News: Health and biotech
Leading University of Adelaide vaccinologist Professor Helen Marshall AM has been named 2023 South Australian Scientist of the Year for her life-saving research on meningococcal disease and immunisation.
The humpback whale's incredible ability to make tight turns and spectacular leaps has inspired cutting-edge cycling technology that powered Olympic cycling champion Filippo Ganna hour world record win.
A revolutionary new 3D-printed device created by University of Adelaide researchers will make the only treatment for men with low sperm counts faster, cheaper, and more accessible.
For someone encountering the symptoms of endometriosis for the first time, the experience can be incredibly isolating. EndoZone is a brand new online resource that busts myths, shares stories, and summarises cutting-edge research to help make the endometriosis experience easier.
Sometimes all it takes to cause a severe neurological disorder is one tiny defect in a single gene. Unfortunately, there are thousands of these genetic, childhood-onset conditions, and while they are rare, the symptoms can be devastating.
Researchers at the University of Adelaide are leading a national collaboration that has been collecting tens of thousands of biological samples from pregnant mothers and their babies in an attempt to discover how genetics and early-life environmental exposures contribute to the development of type 1 diabetes.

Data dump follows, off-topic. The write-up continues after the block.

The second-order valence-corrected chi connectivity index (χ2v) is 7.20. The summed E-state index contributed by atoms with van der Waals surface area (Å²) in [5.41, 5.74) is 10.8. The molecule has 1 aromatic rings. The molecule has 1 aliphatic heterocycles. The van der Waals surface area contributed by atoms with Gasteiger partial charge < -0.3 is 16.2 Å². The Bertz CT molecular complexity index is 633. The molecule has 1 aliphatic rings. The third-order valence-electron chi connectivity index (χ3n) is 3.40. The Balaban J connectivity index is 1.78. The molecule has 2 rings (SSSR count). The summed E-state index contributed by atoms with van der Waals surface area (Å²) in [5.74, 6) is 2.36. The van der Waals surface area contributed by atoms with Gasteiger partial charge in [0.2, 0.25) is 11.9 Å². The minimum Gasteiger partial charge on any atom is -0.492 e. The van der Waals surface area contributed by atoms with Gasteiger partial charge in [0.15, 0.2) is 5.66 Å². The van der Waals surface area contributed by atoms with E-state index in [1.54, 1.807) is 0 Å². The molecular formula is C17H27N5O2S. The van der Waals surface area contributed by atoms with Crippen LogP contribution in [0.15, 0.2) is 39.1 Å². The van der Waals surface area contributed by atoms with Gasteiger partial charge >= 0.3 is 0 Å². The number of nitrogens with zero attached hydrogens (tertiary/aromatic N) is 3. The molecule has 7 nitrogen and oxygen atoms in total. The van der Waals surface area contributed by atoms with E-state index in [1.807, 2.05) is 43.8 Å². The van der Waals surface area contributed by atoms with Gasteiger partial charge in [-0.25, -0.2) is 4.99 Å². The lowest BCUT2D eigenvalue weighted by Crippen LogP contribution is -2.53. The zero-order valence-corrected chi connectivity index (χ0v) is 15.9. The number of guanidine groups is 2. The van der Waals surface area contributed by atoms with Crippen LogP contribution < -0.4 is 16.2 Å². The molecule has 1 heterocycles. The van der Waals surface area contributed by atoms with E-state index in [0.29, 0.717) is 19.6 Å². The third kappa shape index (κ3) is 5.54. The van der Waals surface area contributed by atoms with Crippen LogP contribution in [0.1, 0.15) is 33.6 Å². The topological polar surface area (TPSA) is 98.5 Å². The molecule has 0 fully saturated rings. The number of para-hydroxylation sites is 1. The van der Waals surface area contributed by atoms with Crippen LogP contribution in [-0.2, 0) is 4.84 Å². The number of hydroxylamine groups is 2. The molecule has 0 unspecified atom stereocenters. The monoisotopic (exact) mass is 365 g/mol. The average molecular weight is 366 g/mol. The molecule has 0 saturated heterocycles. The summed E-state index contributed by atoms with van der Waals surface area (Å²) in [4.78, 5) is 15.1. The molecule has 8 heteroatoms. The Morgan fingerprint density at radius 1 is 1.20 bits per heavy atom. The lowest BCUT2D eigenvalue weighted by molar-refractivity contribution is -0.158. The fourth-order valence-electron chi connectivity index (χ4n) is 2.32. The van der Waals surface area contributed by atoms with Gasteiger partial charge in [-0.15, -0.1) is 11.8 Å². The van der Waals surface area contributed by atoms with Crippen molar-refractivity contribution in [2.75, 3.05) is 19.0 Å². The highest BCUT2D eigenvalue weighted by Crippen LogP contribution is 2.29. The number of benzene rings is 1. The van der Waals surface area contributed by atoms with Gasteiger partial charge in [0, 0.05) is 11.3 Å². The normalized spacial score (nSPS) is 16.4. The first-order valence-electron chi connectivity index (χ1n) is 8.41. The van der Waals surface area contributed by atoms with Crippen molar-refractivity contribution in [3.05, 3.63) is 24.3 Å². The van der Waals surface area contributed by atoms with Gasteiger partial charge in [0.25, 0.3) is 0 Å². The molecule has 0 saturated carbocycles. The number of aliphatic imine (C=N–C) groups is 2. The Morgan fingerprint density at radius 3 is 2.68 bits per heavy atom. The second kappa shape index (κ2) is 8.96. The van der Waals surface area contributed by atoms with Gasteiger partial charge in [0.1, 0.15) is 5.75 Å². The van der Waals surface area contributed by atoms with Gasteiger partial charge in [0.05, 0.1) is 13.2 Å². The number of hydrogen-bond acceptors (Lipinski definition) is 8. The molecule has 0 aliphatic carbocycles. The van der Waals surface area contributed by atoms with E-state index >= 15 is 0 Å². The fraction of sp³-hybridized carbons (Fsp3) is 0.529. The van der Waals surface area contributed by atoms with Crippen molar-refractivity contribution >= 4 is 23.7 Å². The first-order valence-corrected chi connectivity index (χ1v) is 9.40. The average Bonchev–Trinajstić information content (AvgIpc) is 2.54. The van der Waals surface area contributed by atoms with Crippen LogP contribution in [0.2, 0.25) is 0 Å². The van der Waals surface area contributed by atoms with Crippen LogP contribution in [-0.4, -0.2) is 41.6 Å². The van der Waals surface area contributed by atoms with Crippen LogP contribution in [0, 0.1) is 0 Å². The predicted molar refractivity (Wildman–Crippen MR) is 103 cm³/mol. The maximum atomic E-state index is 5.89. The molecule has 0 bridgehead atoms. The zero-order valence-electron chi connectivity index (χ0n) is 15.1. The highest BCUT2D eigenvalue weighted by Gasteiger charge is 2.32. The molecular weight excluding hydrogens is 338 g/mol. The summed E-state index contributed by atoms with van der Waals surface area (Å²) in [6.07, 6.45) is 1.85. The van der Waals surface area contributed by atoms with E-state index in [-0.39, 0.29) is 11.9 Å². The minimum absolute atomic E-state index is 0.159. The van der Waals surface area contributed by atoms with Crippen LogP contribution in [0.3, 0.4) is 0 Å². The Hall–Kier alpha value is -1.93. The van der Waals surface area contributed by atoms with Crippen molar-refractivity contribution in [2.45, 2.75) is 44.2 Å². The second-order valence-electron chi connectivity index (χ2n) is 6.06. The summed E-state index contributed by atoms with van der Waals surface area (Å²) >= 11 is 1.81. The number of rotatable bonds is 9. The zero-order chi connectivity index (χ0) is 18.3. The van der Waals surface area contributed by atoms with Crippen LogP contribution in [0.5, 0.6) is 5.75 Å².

Endometriosis is a debilitating disease with serious impacts on a person’s quality of life far beyond the extreme pain it causes. It can affect them financially, cause disruption to their work, social lives and relationships.
As our leading single cause of disease and death, it would be rare for any Australian not to have been touched by coronary heart disease amongst family or friends.
Australia’s position as the world’s largest exporter of lamb and mutton is under threat from other international suppliers – China has three times our production capacity and our neighbours in New Zealand have high-quality produce, threatening our current position.
The intense chemotherapy used to destroy blood cancer also damages healthy cells in a person’s body, including those that line the intestines and the bacteria that rely on these cells to survive.